SHGs (Self-help groups) need to return to their original fundamentals of being strong grassroots institutions and the market for credit needs to be segmented
The focus of concern in the recent past, and leading up to the Andhra Pradesh microfinance crisis, has been the risk to commercialized microfinance organizations or MFI-NBFCs. Very little has appeared in the media on the risk borne by the clients, until the reported suicides in October brought their risk squarely into the political domain. This post focuses on the risk borne by clients.
First I would like to distinguish between two groups of clients: The first group is the poor who need credit and other opportunities for livelihood activities to survive. The second group is not poor; their livelihood strategy largely includes non-farm activities but they cannot grow to meet their aspirations without access to credit even at market rates.
My position is that the poor need substantial investment, besides credit, for them to move beyond survival and increase their incomes.
This investment includes institutional support- like the self help groups (SHGs) at the base – which provides the poor with the space to set their agenda to support their livelihood strategy. The services required to support livelihood strategies of the poor and to build these participatory institutions like SHGs need subsidy.
In short, this requires a long term perspective.
I do not think the business model of the MFI-NBFCs, which is driven by venture/private capital, quick disbursements, weekly repayments, high profits and remunerations for senior staff, a focus on valuations and IPOs and a quick exit, is appropriate for this group. Short term credit at commercial rates cannot help improve lives of the poor.
In fact, this business model increases the poor’s risk, often beyond a level that they can bear. The SHG model with links to banks (as it was originally conceived) is the appropriate strategy for this group.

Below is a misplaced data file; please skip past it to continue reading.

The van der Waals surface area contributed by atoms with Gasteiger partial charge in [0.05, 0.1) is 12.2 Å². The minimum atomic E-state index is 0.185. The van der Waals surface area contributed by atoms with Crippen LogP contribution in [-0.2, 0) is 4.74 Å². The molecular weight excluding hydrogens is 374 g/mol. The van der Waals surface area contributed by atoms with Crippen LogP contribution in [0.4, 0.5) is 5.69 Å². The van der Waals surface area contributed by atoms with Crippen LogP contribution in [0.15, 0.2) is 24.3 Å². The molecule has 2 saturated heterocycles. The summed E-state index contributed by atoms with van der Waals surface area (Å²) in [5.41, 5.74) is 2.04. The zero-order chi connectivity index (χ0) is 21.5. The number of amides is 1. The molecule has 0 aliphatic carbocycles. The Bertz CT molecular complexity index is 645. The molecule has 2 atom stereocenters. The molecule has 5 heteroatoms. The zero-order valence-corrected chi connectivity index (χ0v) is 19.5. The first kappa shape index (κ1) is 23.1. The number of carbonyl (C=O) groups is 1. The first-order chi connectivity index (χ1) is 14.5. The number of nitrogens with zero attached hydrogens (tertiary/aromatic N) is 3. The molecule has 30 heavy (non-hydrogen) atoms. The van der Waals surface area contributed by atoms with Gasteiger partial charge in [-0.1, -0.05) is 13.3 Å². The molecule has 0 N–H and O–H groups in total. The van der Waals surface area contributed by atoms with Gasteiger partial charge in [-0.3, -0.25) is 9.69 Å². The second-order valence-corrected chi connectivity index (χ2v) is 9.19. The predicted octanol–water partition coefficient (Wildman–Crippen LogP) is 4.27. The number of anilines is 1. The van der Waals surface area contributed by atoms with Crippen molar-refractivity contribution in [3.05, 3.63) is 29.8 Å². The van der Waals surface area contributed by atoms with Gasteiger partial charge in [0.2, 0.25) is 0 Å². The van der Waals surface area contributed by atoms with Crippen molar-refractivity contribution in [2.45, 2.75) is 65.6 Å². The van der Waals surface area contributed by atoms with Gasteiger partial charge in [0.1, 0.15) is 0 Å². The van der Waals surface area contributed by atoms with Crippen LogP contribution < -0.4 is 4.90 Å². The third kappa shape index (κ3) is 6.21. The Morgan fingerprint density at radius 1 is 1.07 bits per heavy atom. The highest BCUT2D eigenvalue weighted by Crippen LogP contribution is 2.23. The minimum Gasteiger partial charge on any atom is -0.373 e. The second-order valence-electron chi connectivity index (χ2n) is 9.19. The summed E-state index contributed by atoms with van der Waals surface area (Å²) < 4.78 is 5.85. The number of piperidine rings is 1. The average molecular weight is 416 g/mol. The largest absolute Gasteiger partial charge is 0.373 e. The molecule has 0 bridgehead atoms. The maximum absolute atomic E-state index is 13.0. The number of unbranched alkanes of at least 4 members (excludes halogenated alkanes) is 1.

Weekly repayments increase the borrowers risk and vulnerability to local power groups. Incomes from agriculture are lumpy not weekly; incomes from animal or dairy farming are usually monthly.
In order to repay the MFI loans weekly, clients are forced into activities that can help them earn daily, like wage-labor, or push them into a cycle of multiple borrowing, where they have space to borrow from one and repay to another.
The second group, the non-poor, who cannot get credit from banks because they do not have land records or fixed assets to provide collateral, are better suited to be clients of MFIs.
This group does not have the confidence and skills required to negotiate with banks if they need credit for activities in the non-farm sector and do not have access to working capital from formal financial institutions.
The business model of MFIs can meet the needs of this group provided profit is not maximized to an extent where there is little difference between them and the moneylenders. Good governance of MFIs can play a greater role than regulation; but evidence indicates that good governance is in short supply.
The SHG model is not an effective model for fast disbursement of credit. Therefore, it is not appropriate for this second group which needs credit.
Risk and the official policy promoting inclusion
Inclusion of the poor (the first group) into the formal financial system of the country involves considerable risks and costs on their part.
The SHG model was an attempt to lower this risk and costs for the poor by providing an intermediary institution which the poor managed. The banks that lent to them were satisfied even though the profits were low because their loans were categorized under “priority sector” lending and repayments far exceeded those from rural development programs in the past.
Between 2003 and 2008 the Reserve Bank of India (RBI) carefully managed India’s integration into the global financial system. Unfortunately the RBI did not take the same careful approach with the MFI-NBFCs in their rapid growth on the grounds that it was urgent to integrate the poor into the international financial sector.